1,361. Lieutenant Governor Stede to Lords of Trade and Plantations. Sir Timothy Thornhill has been tried at the late Court of Grand Sessions and found guilty of words uttered in contempt of loyalty and good allegiance. The Court fined him five hundred pounds, a small penalty for so great a crime; but Sir Timothy has appealed to the King, so that I think it my duty to give you an account of the trial and show you that it was a fair one. Sessions began on the 7th June, and the indictment against Sir Timothy came before the Grand Jury, and afterwards before the petty jury on the 8th. His counsel excepted against the jury as being partly summoned on a writ addressed to Mr. Hardwood, who was his prosecutor, and evidence against him. Though but six jurors were returned by Mr. Harwood, all the rest were supposed to be tainted by that return, and incapable of proceeding with the trial. He therefore challenged the whole array. The Court, after listening with great patience to the arguments of his counsel, overruled the general challenge, but left him free to challenge individuals. He challenged many on unfit and illegal grounds, none of them the jurors returned by Mr. Harwood, and was overruled by the Court. The trial lasted many hours, Sir Timothy being allowed full liberty to say and prove whatever he thought would extenuate his offence, since the use of the words by him was clearly proved by Mr. Harwood. Sir Timothy persistently denied it, and produced Mr. John Duboyce, whose deposition is with you, and who now gave evidence varying from that which he gave originally. Sir Timothy then endeavoured, by the testimony of several justices on the bench, to prove himself a loyal subject, and several deposed that they believed him to be such. He then tried to invalidate Mr. Harwood's evidence, but offered nothing that was not malicious or scurrilous. The Court heard him with great patience, interposing only when he wandered from the merits of the case to foul abuse and reflections on Mr. Harwood's antecedents, for many of the Council have known Mr. Harwood for years, and knew that he was not to be charged with immorality and other vices. Sir Timothy produced one witness who pretended that he had been suborned by Mr. Harwood to swear falsely against him, but the man contradicted himself so often that he finally left the Court ashamed. I was then called to give evidence as to words used by Sir Timothy Thornhill about the civil war, and as to improper conduct at a Committee on other occasions. On the jury finding their verdict, Sir Timothy very unbecomingly asserted his innocence by casting up his eyes and bowing to the justices, saying that this manner of dealing with him would greatly discourage the voung gentlemen of the island from accepting expensive and troublesome military employments. The Lieutenant Governor interposed to reprimand him. Sentence was passed on the 11th June, when the Lieutenant-Governor reproved him that he who should have sat on the bench should be standing at the bar, and the fine of five hundred pounds was imposed by the unanimous assent of the whole Court; from which, as I have said, he appeals, Signed, Edwyn Stede. 7¼ very closely written pages. Endorsed. Recd. 3 October 87. [Col. Papers, Vol. LX., No. 94, and Col. Entry Bk., Vol. VII., pp. 440–449.]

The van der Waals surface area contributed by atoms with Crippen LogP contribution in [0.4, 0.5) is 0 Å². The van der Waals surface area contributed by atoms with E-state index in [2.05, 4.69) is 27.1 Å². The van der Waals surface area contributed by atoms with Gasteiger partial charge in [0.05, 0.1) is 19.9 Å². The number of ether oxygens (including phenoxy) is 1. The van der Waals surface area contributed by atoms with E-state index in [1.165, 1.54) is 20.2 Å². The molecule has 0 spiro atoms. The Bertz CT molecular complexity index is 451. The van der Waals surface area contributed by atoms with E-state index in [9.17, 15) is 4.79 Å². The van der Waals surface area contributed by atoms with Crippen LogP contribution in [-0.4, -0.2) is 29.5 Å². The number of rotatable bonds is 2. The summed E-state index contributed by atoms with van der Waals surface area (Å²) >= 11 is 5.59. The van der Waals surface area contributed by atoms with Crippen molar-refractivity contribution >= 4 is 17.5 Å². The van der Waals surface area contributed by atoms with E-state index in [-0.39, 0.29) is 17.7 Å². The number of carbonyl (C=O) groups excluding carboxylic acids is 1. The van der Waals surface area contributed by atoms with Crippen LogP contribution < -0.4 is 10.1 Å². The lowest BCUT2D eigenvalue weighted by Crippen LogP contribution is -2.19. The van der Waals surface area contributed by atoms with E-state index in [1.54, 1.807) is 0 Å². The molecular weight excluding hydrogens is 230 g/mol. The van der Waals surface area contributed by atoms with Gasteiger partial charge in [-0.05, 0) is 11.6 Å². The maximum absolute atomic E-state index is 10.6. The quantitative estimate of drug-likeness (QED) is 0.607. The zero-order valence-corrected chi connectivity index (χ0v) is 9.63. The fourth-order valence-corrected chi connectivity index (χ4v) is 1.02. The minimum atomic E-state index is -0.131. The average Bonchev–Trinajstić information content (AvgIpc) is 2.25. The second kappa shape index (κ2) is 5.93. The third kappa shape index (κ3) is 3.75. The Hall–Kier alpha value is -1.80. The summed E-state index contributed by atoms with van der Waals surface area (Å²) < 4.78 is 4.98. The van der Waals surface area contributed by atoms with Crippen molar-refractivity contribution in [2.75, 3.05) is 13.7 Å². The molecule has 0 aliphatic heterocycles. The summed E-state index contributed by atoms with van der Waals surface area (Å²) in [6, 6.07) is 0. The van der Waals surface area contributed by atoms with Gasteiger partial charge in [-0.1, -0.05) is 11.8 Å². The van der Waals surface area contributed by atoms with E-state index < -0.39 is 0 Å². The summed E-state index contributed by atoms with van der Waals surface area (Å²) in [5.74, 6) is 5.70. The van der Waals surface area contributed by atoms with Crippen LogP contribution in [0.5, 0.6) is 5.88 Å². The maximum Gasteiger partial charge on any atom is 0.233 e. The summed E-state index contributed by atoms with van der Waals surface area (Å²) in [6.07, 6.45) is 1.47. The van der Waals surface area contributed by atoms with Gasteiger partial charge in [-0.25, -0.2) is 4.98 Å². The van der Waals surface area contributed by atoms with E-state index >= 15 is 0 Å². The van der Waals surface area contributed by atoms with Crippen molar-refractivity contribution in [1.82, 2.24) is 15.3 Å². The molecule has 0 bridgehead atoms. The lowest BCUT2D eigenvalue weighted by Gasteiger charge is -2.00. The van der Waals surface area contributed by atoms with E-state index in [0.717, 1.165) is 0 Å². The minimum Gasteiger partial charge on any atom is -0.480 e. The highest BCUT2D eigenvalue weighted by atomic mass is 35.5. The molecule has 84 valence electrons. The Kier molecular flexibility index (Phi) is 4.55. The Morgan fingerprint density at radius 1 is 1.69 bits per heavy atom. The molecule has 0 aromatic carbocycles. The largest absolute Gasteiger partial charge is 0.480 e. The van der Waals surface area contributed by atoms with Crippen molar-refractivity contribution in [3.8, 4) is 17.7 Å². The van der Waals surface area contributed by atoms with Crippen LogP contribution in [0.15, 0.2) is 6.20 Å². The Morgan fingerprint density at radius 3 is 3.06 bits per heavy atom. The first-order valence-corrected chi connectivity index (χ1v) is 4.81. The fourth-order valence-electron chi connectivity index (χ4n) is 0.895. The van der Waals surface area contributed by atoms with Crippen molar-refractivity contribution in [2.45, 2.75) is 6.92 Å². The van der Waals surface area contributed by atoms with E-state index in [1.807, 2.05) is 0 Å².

July 27.1,362. Minutes of Council of New England. Act as to making of barrels read and amended. Resolved that the Indian trade be regulated by a former law till further order, that the Courts of Sessions and inferior Courts of Marine be held at York and Wells successively, and that Courts be held in Cornwall. Order that the Chief Judge's salary be £150 per annum, and the other judges' of the superior Court £120. Order for erection of fortifications on Fort Hill.
July 28.Orders for payment for the repairs of the Castle, for continuance of the ketch for the King's service, and for a boat for the Governor. Order for the execution of the judgement of the Privy Council on the appeal of William Vaughan. Order for Mr. Randolph's charges to be paid out of the next rates. [Col. Entry Bk., Vol. LXIV., pp. 129, 130.]
July 29.
Barbados.